Transcript of the questions and answers from the press conference

What has changed in the economy – or your view of the economy – after you warned some two or three months ago about the uncertainty regarding the January repricing? We don’t know the January inflation figure yet. You also warned about core inflation, which could remain at around 3%, or even above that level. In today’s statement, you said you saw the overall balance of risks as inflationary. The koruna is weakening to a weaker level than in the forecast. All of this seems inflationary. So, why did you actually take the larger step? What do you see or expect?

The main reason was that we are confident that we will substantially reduce inflation this year and that the Czech Statistical Office will announce inflation of around 3% in January. When I looked back at the error rate of our forecast, it’s about ±0.5 percentage point in the long run. So, the January inflation figure should be somewhere in the range of 2.5–3.5% according to our forecast. The inflation outlook is linked with that. We are confident that inflation is now inside the tolerance band around our target over the outlook horizon. But it is in the upper half of the band, not the lower one, where I would like to see it. So, a 0.50 percentage point cut in rates is roughly consistent with that.

Did you discuss where you see the equilibrium interest rate? This is linked a little with market expectations, which see rates well below 4% at the year-end. You said the path will probably be slightly higher, but your forecast for next year indicates PRIBOR at 2.6%. This would imply a repo rate of below 3%. Can you say anything about this – how we should understand it?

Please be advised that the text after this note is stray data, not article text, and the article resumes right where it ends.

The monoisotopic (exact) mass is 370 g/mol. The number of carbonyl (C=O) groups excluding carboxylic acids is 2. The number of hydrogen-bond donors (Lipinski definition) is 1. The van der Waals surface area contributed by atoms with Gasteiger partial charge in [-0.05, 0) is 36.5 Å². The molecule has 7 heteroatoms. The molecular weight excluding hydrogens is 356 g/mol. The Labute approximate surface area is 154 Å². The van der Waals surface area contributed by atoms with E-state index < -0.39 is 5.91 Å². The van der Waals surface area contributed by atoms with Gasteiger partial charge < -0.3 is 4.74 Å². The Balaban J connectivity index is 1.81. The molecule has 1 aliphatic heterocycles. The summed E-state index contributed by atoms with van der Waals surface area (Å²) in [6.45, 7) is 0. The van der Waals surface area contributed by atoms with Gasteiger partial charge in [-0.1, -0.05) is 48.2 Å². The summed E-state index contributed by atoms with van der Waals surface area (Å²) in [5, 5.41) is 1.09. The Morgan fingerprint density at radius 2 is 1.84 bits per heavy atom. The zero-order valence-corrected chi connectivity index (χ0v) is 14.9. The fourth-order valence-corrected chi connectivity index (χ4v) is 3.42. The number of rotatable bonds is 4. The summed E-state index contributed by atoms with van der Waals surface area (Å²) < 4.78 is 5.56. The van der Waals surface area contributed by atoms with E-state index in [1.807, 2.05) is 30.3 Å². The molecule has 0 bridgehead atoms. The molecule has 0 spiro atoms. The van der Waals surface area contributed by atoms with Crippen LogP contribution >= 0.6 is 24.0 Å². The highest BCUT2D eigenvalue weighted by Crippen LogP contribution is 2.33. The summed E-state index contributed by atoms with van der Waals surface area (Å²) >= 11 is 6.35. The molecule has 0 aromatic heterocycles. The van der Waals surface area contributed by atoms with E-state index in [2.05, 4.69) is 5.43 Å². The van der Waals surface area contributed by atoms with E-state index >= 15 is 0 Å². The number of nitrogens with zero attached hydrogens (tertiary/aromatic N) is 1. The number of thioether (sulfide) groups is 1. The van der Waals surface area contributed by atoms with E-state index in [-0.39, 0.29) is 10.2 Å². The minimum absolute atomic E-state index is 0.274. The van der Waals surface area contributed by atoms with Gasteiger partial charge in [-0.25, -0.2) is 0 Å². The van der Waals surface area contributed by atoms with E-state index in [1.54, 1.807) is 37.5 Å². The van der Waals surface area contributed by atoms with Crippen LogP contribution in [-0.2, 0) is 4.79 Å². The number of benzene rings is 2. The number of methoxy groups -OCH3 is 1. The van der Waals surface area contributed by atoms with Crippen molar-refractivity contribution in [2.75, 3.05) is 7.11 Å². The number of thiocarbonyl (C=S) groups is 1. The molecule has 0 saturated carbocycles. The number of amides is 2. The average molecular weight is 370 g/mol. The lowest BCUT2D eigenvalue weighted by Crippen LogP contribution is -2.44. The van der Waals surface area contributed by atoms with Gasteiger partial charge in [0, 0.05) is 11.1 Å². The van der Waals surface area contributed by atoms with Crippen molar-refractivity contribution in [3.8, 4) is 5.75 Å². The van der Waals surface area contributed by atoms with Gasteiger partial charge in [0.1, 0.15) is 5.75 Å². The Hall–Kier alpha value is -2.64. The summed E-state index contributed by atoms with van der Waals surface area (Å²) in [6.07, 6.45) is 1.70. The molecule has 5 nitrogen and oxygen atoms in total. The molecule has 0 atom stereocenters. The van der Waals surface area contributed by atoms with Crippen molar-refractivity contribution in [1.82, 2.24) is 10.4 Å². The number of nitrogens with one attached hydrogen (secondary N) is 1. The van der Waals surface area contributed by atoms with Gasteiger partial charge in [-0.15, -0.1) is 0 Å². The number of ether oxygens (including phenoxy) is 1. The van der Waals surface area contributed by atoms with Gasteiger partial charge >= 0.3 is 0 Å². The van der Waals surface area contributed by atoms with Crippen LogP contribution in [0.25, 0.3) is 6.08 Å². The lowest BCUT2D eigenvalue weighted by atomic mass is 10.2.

You know that today’s vote was 6:1. But with regard to longer rates or the final rate – or we can say R* – there is a consensus that it will probably be higher than the forecast expects and higher than we thought before Covid. We will now be talking about this a lot. We will also have a scenario prepared for the next big forecast. In this context, the Bank Board’s expectations are that rates may go down further in the short term. However, we will try to avoid a greater decrease at the longer end of the curve, as I don’t expect rates at the short end to go down as much as the forecast expects.

The koruna has depreciated by almost 2% since the last meeting, which in itself implies a relatively sizeable easing of monetary policy. I would like to ask whether there was a debate today about the effect of the exchange rate on your future decision-making and the effect of the narrowing interest rate differential between CNB rates and Fed and ECB rates, which will probably remain at the current level for several months.

The koruna exchange rate didn’t play a fundamental role in today’s decision, although some of the board members did speak about it. I personally prefer a strong koruna. I delivered a speech about this in Brno at the end of 2022 in which I presented a strong koruna policy. A strong koruna greatly helped us to reduce imported inflation. It was the key factor in actually taming inflation. However, the koruna is simply about exports, foreign direct investment and a strong economy. In the long run, it’s not about what interest rates we have.